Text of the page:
New York City storm surge: How high will the flood waters go?

New York City is bracing for a storm surge Sunday morning that could be four feet or more above the tides, according to storm surge models. It has evacuated parts of the city and shut down the airport and subways.

REUTERS/Kena Betancur
The view Manhattan from New Jersey, as hurricane Irene approaches on August 27, 2011. The city is bracing for a heavy rain, high winds, and a storm surge.

In an unprecedented move, New York City is evacuating nearly 400,000 residents of low-lying sections of Manhattan, Brooklyn, and Queens. Just as unprecedented, the city's airports and subways are being shut down, and Con Ed is warning that if it has to cut electricity to Wall Street, it could take three days to restore it.

The National Hurricane Center warned that hurricane Irene was still expected to arrive in New York Sunday night at or near hurricane strength.

The big concern: Storm surge.

The Miami-based National Hurricane Center has forecast a storm surge of up to 8 feet for Long Island and metropolitan New York when Irene passes, Reuters reports.

Storm surge is caused primarily by strong winds pushing on the surface of the water, creating a higher than normal tide. Other factors contributing to storm surge can be large amounts of rain, and in this case, a new moon on Sunday.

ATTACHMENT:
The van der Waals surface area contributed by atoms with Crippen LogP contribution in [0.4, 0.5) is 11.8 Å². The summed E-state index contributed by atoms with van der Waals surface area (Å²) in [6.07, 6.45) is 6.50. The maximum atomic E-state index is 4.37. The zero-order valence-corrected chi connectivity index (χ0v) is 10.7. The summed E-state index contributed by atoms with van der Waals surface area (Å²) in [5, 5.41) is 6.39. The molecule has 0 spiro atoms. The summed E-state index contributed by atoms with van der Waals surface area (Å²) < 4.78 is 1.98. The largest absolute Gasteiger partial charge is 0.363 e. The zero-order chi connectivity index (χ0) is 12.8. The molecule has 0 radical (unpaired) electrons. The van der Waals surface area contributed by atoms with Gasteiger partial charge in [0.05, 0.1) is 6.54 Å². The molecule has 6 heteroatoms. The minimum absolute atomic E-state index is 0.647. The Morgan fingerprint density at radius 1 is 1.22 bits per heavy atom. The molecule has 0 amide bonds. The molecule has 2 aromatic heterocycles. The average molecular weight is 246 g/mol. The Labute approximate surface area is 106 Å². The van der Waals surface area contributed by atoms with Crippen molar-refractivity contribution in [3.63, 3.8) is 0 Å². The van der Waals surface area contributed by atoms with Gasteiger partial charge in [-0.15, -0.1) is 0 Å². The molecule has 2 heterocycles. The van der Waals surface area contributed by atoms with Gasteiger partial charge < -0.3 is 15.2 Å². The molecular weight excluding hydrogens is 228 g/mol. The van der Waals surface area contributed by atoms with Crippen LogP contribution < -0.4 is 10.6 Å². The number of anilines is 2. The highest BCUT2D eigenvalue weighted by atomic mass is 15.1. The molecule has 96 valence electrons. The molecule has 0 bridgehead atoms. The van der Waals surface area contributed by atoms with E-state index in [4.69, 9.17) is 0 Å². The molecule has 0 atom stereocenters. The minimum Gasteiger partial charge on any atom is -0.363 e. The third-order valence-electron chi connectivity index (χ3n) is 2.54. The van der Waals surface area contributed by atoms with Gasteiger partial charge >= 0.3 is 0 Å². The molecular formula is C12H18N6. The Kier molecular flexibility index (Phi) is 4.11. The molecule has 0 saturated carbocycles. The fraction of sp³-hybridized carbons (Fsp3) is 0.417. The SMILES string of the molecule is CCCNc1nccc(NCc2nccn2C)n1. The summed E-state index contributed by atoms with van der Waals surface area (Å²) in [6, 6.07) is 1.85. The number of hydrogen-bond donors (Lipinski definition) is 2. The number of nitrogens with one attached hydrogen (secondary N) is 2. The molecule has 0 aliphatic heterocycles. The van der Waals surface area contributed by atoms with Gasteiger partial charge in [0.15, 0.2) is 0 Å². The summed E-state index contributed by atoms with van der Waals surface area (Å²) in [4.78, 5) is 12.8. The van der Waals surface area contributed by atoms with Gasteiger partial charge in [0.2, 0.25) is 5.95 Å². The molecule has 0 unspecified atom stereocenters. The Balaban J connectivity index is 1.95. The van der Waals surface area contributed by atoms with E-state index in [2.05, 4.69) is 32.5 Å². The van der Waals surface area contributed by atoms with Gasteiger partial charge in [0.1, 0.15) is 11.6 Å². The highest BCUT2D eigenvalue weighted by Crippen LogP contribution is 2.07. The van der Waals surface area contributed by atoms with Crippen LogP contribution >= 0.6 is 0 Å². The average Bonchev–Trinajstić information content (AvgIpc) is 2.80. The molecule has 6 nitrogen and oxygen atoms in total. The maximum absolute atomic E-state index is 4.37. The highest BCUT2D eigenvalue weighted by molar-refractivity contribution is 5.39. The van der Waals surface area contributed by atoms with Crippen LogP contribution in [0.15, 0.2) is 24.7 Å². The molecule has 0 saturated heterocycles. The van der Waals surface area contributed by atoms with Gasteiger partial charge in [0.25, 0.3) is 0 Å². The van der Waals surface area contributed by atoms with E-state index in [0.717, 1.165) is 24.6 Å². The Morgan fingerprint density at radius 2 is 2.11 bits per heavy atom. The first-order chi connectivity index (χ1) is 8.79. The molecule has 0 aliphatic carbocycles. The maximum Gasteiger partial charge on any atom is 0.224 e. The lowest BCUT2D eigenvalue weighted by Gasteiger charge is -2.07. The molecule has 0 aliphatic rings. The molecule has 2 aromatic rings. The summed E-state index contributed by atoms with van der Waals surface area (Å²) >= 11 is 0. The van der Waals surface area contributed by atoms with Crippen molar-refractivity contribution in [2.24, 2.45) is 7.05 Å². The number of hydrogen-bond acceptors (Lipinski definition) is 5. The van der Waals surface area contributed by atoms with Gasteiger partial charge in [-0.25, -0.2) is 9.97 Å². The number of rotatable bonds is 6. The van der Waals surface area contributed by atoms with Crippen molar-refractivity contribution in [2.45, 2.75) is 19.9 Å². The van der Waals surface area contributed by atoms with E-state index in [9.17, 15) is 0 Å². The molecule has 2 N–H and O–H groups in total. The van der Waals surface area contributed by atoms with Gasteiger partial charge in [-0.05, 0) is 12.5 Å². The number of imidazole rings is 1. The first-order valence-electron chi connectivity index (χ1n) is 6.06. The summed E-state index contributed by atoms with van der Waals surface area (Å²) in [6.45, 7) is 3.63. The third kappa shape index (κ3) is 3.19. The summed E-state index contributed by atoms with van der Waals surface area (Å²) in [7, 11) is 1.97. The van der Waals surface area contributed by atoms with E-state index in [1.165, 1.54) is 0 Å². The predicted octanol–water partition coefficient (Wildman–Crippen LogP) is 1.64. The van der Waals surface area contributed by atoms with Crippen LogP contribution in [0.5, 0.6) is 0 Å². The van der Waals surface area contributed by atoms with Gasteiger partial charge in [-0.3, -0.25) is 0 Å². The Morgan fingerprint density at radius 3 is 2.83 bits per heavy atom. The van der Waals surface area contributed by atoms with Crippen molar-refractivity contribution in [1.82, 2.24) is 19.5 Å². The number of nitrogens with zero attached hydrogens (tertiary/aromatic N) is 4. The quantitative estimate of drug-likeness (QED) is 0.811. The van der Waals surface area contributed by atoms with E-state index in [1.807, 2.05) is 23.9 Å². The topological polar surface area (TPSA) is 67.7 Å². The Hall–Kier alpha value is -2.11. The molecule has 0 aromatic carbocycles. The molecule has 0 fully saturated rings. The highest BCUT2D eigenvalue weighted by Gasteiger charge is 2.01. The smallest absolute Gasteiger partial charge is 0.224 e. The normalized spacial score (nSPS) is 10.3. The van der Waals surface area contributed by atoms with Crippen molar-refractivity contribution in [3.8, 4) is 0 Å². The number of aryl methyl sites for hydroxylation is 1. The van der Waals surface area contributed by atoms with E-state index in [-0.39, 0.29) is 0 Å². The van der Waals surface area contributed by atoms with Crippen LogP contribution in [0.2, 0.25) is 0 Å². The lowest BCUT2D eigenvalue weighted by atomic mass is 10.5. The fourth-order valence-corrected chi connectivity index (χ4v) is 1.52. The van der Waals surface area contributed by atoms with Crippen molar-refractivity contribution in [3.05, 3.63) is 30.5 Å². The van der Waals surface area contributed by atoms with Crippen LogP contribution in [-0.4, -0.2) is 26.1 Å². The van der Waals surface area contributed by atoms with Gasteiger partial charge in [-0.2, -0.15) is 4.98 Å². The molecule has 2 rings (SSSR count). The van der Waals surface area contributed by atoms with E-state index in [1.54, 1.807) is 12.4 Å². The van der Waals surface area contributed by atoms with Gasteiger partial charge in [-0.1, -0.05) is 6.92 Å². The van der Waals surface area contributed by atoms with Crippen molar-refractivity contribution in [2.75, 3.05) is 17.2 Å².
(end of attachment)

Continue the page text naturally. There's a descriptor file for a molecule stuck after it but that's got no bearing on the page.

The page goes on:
"Higher than normal astronomical tides are occurring this weekend," said Daniel Brown, a meteorologist for NOAA's National Hurricane Center. "Coastal and river flooding will be highest in areas where the peak surge occurs around the time of high tide."

A storm surge model developed by MIT, shows that areas around Manhattan, including lower Manhattan, could show a surge of four feet on top of the high tide.

Another model by The Stony Brook Storm Surge Research Group at the State University of New York, offers an interactive map that's updated every 12 hours. It indicates that the peak surge for The Battery is at 5:15 am Sunday. If you click on the buoys on the map around New York, you can see the surge charted in specific areas over the next 12 hours.

The Stony Brook site advises that this is a research model still under development and shouldn't be use for evacuation decisions.

But clearly NYC officials are taking the storm surge threat seriously.

Consolidated Edison said it wouldn't shut down the city's electricity pre-emptively, but could cut power early Sunday in low-lying parts of Manhattan, including to 6,000 homes or businesses south of the Brooklyn Bridge. The area includes New York's Financial District, according to Reuters.

Con Ed officials say it could take three days to restore power in lower Manhattan, if power is shut off, reports The New York Daily News.

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